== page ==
Review

Plasticity of epithelial stem cells in tissue regeneration

Science  13 Jun 2014:
Vol. 344, Issue 6189,
DOI: 10.1126/science.1242281

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Structured Abstract

Background

At the surface of body organs, epithelial tissues must withstand harsh external environments. To do so, they rely heavily upon stem cells to replenish and repair wounds and replace the many cells that die from this wear and tear. To maintain tissue size, the number of cells lost must be compensated by cell divisions. Tissue homeostasis and wound-repair are ensured by stem cells, located within specialized microenvironments, referred to as niches. Each niche is tailored to accommodate the regenerative needs of its tissue. Some tissues—for instance, skin epithelium—harbor multiple stem cell niches, each with their own responsibility for maintaining cellular balance within their particular domain. Governance of discrete tissue units has ancient origins and is also seen in Drosophila gut epithelium.

Identifying stem cells and tracking their progeny is accelerated by lineage tracing, a technique in which a stem cell is genetically marked in its niche and in a way such that their subsequent progeny retain marker expression. Although interpretation of these experiments has been complicated by the lack of specificity of most stem cell markers, this method can be helpful in evaluating the contribution of stem cells to tissue homeostasis and wound-repair. Additional tools include live imaging of marked stem cells and ablating stem cells in situ either by laser or by targeted expression of diphtheria toxin/receptor in stem cells.

Embedded Image

Coordinating stem cell activity to match tissue output. Stem cells (purple) often exist in two states, one more quiescent than the other. Primed stem cells are closer to activating niche signals (green). They typically respond faster and generate shorter-lived progenitors (orange), which also signal, fueling tissue production. Each stem cell niche must be responsive to the regenerative demands of tissue homeostasis and wound-repair and adjust niche activating and inhibitory signals as necessary.

Advances

Accumulating evidence on bone marrow, intestinal stem cell crypts, and hair follicles suggests that stem cells often exist in two distinct states based upon their relative activity and/or their ease of activation during homeostasis and/or wound-induced regeneration. Recent studies on the hair follicle reveal that signals emanating from both heterologous niche cells and from lineage progeny influence the timing and length of stem cell activity. This in turn can profoundly affect the amount of tissue regenerated. Stem cell ablation studies on both intestinal and hair follicle stem cell niches further show that the two states are interconvertible, perhaps best exemplified by the ability of a single intestinal stem cell to eventually outcompete its siblings during rounds of turnover within an intestinal villus.

Additional new findings suggest that fates and multilineage potentials of epithelial stem cells can change, depending upon whether a stem cell exists within its resident niche and responds to normal tissue homeostasis, whether it is mobilized to repair a wound, or whether it is taken from its niche and challenged to de novo tissue morphogenesis after transplantation. In this Review, we discuss how naturally lineage-restricted populations of stem cells and committed progenitors can display such remarkable plasticity under these different conditions.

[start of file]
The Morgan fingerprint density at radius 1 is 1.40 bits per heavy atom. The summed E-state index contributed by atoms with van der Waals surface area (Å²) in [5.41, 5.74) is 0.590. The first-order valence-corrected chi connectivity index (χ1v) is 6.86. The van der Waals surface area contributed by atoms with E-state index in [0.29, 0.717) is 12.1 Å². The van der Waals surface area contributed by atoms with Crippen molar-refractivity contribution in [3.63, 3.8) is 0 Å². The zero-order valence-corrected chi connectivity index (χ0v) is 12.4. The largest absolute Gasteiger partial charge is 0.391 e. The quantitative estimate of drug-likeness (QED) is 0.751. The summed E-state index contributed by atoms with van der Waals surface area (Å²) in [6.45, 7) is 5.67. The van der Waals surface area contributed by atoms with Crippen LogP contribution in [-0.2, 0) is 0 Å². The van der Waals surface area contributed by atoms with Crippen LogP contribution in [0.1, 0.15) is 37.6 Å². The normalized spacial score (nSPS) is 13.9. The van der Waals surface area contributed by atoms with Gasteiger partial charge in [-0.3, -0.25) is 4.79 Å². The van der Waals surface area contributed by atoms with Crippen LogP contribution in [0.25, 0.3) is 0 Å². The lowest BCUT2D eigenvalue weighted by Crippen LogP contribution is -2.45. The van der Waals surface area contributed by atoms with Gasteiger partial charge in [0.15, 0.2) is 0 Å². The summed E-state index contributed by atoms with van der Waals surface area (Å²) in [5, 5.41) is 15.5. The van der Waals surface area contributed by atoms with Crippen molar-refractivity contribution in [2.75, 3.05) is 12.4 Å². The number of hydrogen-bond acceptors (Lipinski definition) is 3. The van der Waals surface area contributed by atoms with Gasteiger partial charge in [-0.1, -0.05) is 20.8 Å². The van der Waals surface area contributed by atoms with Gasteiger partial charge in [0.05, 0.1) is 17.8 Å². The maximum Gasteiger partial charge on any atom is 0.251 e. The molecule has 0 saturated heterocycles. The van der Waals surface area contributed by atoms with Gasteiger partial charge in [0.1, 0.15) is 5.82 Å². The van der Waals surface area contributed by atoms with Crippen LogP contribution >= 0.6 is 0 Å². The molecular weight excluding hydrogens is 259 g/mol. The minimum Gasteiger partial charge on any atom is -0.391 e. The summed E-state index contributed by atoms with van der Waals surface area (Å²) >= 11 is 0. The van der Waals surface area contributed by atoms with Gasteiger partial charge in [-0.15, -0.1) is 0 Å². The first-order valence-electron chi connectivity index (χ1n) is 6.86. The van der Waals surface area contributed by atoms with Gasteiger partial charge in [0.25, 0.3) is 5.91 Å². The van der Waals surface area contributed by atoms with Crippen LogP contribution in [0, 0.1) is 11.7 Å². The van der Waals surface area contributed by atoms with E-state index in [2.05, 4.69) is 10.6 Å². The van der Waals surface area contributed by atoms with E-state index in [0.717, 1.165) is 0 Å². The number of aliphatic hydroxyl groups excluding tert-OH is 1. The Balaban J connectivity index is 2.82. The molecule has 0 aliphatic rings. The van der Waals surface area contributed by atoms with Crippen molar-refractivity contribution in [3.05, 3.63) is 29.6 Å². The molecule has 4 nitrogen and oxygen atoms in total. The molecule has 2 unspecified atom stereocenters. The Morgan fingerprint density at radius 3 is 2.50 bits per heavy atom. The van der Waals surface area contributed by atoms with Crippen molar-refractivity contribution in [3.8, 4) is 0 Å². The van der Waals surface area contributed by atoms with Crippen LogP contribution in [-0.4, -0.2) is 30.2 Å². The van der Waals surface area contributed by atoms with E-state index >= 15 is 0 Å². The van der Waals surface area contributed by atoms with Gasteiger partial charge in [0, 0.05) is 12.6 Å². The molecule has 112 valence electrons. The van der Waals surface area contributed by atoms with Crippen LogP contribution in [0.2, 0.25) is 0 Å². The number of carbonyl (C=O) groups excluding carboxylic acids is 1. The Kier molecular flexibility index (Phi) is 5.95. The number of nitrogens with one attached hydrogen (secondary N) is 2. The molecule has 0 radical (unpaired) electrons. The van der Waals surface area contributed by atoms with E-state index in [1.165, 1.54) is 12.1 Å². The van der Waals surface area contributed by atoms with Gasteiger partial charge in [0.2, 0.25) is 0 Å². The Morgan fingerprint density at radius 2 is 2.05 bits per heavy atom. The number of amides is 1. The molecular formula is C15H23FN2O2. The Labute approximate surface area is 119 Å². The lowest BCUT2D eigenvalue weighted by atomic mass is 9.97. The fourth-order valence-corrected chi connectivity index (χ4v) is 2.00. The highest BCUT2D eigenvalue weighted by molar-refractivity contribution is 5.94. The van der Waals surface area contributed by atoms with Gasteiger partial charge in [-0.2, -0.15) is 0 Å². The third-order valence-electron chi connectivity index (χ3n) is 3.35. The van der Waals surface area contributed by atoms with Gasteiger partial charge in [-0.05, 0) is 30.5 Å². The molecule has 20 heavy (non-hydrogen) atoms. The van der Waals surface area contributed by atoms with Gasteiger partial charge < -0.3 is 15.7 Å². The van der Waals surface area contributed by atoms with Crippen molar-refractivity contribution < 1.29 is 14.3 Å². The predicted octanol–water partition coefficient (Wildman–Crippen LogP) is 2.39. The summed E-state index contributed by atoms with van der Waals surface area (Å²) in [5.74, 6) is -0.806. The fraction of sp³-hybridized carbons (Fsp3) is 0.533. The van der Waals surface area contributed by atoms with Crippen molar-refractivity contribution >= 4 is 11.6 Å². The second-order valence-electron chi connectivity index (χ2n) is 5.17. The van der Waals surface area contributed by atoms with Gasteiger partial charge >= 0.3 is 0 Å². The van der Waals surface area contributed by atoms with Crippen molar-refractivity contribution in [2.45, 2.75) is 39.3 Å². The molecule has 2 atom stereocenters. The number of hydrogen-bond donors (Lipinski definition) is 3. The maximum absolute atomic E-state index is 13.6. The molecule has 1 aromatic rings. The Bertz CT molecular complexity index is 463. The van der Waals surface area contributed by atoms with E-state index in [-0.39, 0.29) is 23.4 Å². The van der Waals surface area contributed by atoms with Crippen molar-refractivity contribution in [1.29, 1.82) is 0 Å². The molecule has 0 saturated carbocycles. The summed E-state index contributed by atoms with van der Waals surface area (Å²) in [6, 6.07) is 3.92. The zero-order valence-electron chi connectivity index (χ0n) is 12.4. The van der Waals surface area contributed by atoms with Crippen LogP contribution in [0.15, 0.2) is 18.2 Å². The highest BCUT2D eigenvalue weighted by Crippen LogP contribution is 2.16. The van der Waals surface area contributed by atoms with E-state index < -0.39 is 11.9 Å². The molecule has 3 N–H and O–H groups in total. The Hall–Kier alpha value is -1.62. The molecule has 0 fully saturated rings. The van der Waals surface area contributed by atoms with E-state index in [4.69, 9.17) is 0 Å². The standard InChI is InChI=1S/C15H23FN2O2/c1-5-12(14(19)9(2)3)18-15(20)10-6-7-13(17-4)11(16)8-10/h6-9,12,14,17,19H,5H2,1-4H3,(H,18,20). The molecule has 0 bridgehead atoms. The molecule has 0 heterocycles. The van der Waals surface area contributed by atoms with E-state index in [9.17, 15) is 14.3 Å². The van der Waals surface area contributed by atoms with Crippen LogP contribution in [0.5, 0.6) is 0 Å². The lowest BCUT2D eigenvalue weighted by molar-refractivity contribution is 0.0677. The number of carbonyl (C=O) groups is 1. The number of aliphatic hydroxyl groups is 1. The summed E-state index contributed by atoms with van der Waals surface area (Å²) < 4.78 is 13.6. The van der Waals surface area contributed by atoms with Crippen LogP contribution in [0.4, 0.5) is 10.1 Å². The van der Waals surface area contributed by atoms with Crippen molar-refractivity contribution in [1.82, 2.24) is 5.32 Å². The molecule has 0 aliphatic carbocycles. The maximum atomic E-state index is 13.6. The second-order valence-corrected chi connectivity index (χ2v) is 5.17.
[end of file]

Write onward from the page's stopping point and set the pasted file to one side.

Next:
Outlook

Although the molecular mechanisms underlying cellular plasticity, fate conversion, and reacquisition of stem cell properties in committed and/or differentiated cells still remain poorly understood, this cellular plasticity and lineage reversibility may represent adaptive mechanisms for the self-preservation of epithelia to repair body surfaces and linings in whatever ways possible following injuries. When gone awry, these repertoires become the curse of epithelial stem cells, contributing in major ways to human cancers.

CREDIT: KATHARINE SUTLIFF/SCIENCE

The versatility of epithelial stem cells

Stem cells are very important in the maintenance of our bodies' tissues and organs. Blanpain and Fuchs review how different populations of naturally lineage-restricted epithelial stem cells and committed progenitors can also display remarkable plasticity. These cells can reacquire long-term self-renewing capacities and multilineage differentiation potential during physiological and regenerative conditions. These abilities depend on whether the stem cell remains within its resident niche or has been mobilized to repair a wound. Such cellular plasticity has implications for regenerative medicine and for cancer.

Science, this issue p. 10.1126/science.1242281

Abstract

Tissues rely upon stem cells for homeostasis and repair. Recent studies show that the fate and multilineage potential of epithelial stem cells can change depending on whether a stem cell exists within its resident niche and responds to normal tissue homeostasis, whether it is mobilized to repair a wound, or whether it is taken from its niche and challenged to de novo tissue morphogenesis after transplantation. In this Review, we discuss how different populations of naturally lineage-restricted stem cells and committed progenitors can display remarkable plasticity and reversibility and reacquire long-term self-renewing capacities and multilineage differentiation potential during physiological and regenerative conditions. We also discuss the implications of cellular plasticity for regenerative medicine and for cancer.

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